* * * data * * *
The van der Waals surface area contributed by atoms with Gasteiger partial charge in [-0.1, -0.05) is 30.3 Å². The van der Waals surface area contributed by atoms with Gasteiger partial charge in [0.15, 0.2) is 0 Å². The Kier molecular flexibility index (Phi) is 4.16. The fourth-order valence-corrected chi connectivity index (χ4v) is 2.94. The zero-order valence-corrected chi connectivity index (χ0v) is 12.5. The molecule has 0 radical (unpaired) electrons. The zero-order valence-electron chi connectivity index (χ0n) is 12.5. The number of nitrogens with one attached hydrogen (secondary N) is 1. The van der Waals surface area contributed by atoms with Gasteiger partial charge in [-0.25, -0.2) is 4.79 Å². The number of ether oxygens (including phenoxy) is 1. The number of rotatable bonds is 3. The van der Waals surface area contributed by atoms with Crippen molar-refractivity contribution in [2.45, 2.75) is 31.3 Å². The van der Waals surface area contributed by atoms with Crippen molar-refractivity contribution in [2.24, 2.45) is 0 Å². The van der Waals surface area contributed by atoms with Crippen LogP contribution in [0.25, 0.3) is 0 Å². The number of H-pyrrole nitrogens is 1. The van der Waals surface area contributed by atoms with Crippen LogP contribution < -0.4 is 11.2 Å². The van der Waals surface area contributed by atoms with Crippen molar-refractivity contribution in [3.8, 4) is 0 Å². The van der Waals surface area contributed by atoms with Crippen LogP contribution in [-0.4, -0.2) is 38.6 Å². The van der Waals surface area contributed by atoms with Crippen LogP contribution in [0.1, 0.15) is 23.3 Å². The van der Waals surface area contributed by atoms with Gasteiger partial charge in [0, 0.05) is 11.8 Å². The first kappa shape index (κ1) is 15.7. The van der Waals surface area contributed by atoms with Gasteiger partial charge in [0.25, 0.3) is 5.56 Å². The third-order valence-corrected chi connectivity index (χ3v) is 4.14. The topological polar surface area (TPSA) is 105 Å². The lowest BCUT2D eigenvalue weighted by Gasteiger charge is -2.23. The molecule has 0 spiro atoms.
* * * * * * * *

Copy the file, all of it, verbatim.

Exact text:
The van der Waals surface area contributed by atoms with Gasteiger partial charge in [-0.1, -0.05) is 30.3 Å². The van der Waals surface area contributed by atoms with Gasteiger partial charge in [0.15, 0.2) is 0 Å². The Kier molecular flexibility index (Phi) is 4.16. The fourth-order valence-corrected chi connectivity index (χ4v) is 2.94. The zero-order valence-corrected chi connectivity index (χ0v) is 12.5. The molecule has 0 radical (unpaired) electrons. The zero-order valence-electron chi connectivity index (χ0n) is 12.5. The number of nitrogens with one attached hydrogen (secondary N) is 1. The van der Waals surface area contributed by atoms with Gasteiger partial charge in [-0.25, -0.2) is 4.79 Å². The number of ether oxygens (including phenoxy) is 1. The number of rotatable bonds is 3. The van der Waals surface area contributed by atoms with Crippen molar-refractivity contribution in [2.45, 2.75) is 31.3 Å². The van der Waals surface area contributed by atoms with Crippen molar-refractivity contribution in [2.24, 2.45) is 0 Å². The van der Waals surface area contributed by atoms with Crippen LogP contribution in [0.25, 0.3) is 0 Å². The number of H-pyrrole nitrogens is 1. The van der Waals surface area contributed by atoms with Crippen LogP contribution < -0.4 is 11.2 Å². The van der Waals surface area contributed by atoms with Crippen molar-refractivity contribution in [3.8, 4) is 0 Å². The van der Waals surface area contributed by atoms with Crippen LogP contribution in [-0.4, -0.2) is 38.6 Å². The van der Waals surface area contributed by atoms with Crippen LogP contribution in [0.1, 0.15) is 23.3 Å². The van der Waals surface area contributed by atoms with Gasteiger partial charge in [0, 0.05) is 11.8 Å². The first kappa shape index (κ1) is 15.7. The van der Waals surface area contributed by atoms with Gasteiger partial charge in [0.25, 0.3) is 5.56 Å². The third-order valence-corrected chi connectivity index (χ3v) is 4.14. The topological polar surface area (TPSA) is 105 Å². The lowest BCUT2D eigenvalue weighted by Gasteiger charge is -2.23. The molecule has 0 spiro atoms.